Madam Speaker, I am pleased to speak in opposition to Bill C-12.
From the outset, I would like to say that this bill on democratic representation is a deliberate affront to the Quebec nation. The bill is an attack against the Quebec nation launched by the Canadian federalist parties because it is an attempt to reduce the Quebec nation’s political weight in the House of Commons. Reducing the Quebec nation’s political weight in the House of Commons is unacceptable to Quebeckers.
When the Canadian federation was created in 1867, Quebec held 36% of the seats in the House of Commons. I remain hopeful that Quebec will leave this federation. I am a staunch sovereignist and when I see a bill like this before the House of Commons, I feel an even greater urgency. I believe that it is even more pressing for Quebec to leave the Canadian federation. That day will come, I hope, and that is what I am fighting for.
This bill is unacceptable to Quebeckers. In 1867, Quebec held 36% of the seats in the House of Commons. If Bill C-12 were passed, that proportion would decrease to 22.4%, which is less than the Quebec nation's current demographic weight within Canada. There is an attempt to lessen our political weight within the Canadian federation. This is another great contradiction from the Conservative Party; a party that boasts that it has recognized the Quebec nation. And yet, it is quite clear that it does not recognize the Quebec nation, Quebec’s identity, Quebecker’s culture or their language. The Conservative Party even wants to see Quebec’s political weight diminished. That is a pity. It is an unacceptable step backwards in light of the current representation we enjoy in the House.
Many people will say that it is a Conservative Party strategy aimed at attaining a majority. That may well be true, but this bill is not democratic and in no way respects the Quebec nation. As a number of my Bloc Québécois colleagues have already stated in the House, the Bloc Québécois unanimously opposes this bill. We will do everything in our power to prevent it from passing.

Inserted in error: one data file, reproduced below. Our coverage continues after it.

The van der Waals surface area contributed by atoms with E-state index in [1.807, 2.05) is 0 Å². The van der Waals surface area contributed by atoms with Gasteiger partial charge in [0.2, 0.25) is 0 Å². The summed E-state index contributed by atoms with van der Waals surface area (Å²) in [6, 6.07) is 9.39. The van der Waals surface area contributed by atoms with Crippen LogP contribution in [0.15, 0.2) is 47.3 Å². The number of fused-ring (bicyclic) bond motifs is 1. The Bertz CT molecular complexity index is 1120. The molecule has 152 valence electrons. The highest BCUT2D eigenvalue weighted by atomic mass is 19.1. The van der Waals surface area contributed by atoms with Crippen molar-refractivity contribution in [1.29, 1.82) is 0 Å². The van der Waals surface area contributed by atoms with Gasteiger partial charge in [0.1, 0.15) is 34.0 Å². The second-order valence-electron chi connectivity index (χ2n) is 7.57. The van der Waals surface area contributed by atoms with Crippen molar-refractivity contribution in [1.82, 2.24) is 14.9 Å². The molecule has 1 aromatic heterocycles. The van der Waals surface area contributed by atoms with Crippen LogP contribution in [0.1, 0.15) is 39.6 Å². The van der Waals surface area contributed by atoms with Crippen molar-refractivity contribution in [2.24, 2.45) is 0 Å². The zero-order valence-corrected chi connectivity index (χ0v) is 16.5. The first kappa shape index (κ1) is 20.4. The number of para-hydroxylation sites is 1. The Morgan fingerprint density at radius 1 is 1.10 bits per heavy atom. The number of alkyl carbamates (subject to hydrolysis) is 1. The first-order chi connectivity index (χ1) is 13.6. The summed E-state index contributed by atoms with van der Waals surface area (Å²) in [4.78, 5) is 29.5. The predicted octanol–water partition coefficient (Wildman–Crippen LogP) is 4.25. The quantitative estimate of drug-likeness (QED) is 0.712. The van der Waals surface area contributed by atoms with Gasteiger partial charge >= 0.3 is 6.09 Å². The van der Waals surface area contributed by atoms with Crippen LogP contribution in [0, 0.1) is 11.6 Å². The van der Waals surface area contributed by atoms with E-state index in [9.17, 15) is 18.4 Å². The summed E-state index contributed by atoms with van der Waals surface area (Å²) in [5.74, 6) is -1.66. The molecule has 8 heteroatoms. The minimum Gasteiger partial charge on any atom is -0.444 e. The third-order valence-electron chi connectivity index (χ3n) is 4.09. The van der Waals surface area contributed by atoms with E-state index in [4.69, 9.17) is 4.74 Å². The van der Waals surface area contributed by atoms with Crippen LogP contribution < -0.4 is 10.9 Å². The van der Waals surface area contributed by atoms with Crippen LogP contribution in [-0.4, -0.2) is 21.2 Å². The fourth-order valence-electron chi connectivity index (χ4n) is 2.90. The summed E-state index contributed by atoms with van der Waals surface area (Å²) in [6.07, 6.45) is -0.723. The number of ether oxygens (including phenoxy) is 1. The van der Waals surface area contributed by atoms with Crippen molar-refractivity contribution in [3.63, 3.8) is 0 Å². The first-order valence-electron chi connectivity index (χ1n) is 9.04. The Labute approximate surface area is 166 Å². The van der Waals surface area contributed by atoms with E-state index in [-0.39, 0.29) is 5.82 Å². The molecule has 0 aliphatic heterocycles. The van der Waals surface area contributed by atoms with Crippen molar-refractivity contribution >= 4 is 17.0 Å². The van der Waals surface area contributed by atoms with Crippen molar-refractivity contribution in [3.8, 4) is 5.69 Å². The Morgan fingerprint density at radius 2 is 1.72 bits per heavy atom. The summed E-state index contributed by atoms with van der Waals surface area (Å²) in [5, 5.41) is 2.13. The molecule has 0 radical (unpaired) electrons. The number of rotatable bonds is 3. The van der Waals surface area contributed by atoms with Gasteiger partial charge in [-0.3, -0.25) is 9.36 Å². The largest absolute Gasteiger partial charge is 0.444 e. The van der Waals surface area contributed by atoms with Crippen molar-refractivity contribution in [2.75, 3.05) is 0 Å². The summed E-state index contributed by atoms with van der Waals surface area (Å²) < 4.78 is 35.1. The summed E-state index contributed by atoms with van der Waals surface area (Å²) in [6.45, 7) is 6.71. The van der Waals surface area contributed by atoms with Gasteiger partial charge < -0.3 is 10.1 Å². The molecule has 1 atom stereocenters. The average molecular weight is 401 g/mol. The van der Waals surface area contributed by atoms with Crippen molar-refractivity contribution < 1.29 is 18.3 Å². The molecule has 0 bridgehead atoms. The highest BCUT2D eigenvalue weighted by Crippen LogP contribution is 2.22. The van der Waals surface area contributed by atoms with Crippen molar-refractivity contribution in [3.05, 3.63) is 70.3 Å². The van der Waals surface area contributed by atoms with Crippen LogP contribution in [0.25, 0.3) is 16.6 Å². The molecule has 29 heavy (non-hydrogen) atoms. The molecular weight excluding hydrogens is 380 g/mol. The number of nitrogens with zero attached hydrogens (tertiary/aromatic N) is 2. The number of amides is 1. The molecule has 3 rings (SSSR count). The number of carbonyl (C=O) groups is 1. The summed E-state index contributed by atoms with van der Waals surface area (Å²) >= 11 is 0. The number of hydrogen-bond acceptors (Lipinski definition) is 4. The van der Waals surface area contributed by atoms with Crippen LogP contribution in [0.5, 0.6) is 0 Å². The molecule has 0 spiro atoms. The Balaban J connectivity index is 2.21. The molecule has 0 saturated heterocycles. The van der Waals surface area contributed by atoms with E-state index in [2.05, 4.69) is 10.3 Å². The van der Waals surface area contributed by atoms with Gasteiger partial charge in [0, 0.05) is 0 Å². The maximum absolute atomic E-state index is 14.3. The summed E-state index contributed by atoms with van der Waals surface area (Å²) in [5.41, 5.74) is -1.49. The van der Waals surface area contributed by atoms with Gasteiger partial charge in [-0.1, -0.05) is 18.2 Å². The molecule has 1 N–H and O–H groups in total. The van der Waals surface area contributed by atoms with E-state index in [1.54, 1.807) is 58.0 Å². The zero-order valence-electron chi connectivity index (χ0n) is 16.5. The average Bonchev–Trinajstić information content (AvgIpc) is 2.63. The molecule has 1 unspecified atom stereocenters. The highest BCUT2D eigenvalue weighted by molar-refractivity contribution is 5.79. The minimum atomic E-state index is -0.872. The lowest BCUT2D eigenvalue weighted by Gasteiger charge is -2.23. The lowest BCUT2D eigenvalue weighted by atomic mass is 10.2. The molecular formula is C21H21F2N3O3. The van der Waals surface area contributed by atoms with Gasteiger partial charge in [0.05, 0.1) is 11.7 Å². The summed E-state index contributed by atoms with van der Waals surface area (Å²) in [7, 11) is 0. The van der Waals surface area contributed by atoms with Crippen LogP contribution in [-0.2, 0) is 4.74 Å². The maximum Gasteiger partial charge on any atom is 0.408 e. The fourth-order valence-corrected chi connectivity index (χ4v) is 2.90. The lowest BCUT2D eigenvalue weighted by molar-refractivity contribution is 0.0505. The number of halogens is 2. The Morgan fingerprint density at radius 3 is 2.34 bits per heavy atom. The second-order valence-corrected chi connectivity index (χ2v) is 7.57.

This is a minority government and an election may be triggered within days or weeks. Our objective is for this attempt to further marginalize and diminish Quebec’s culture and identity to become an issue in Quebec in the coming election. Imagine every Conservative and Liberal member of Parliament and candidate for election telling Quebeckers that when there was an attempt to reduce Quebec’s political weight in the House of Commons they sat on their hands and went so far as to vote in favour of a policy to diminish the political weight of the Quebec nation. I am referring here to the Conservatives and Liberals from Quebec. It is truly shameful.
Make no mistake. This bill is a direct assault on the fundamental rights of the Quebec nation. That is why we moved the following motion in the House on April 20, 2010:
That the House denounce the fact that the government seeks to marginalize the Quebec nation by introducing a bill to decrease Quebec’s political weight in the House, and that it affirm that Quebec Members of Parliament, who represent a nation, must hold at least 25% of the seats in the House.
This motion was our response—the response of Quebeckers—to Bill C-12. It was defeated by the Conservatives and by the Liberal Party of Canada, a party that continues to oppose Quebec, as evidenced by all the action it has taken against Quebec for generations.
On November 22, 2006, the Conservative government tabled a motion of which it was very proud. Clearly, it was an attempt to win votes. They wanted to win seats in Quebec. The Conservatives wanted Quebeckers to believe that they recognized the specificity of the Quebec nation, its language, culture, identity and differences. The Conservatives therefore tabled this motion that recognized the existence of the Quebec nation. Our nation does not need this recognition to exist but it was still a kind gesture and it was interesting to see the House of Commons vote on the existence of this nation and to officially recognize it.
However, everything went downhill from there. The government should have followed through on this recognition and should have walked the walk by introducing a series of measures to respect the language, culture and identity of the Quebec nation. Clearly, Bill C-12 does not walk the walk when it comes to recognizing the Quebec nation. On the contrary, this bill denies the existence of this nation and marginalizes its representation in federal institutions and here in the House of Commons.
The Bloc Québécois then tried many times to introduce bills that would solidify the recognition of this nation, for instance, to have the French language charter apply to federal institutions. Once again, Quebec was recognized as a nation but everyone in the House voted against the bills. These bills would have solidified the recognition of the Quebec nation and ensured that the nation, as well as its language, culture and identity, were respected. Now Quebec's political weight is under direct attack. It is shameful.
Our opposition to this bill is also based on a consensus in Quebec. All elected members of the National Assembly of Quebec oppose Bill C-12. What are the elected Conservative representatives for Quebec doing? They are not even here in the House. None of the Conservative members for Quebec are here to debate a specific issue—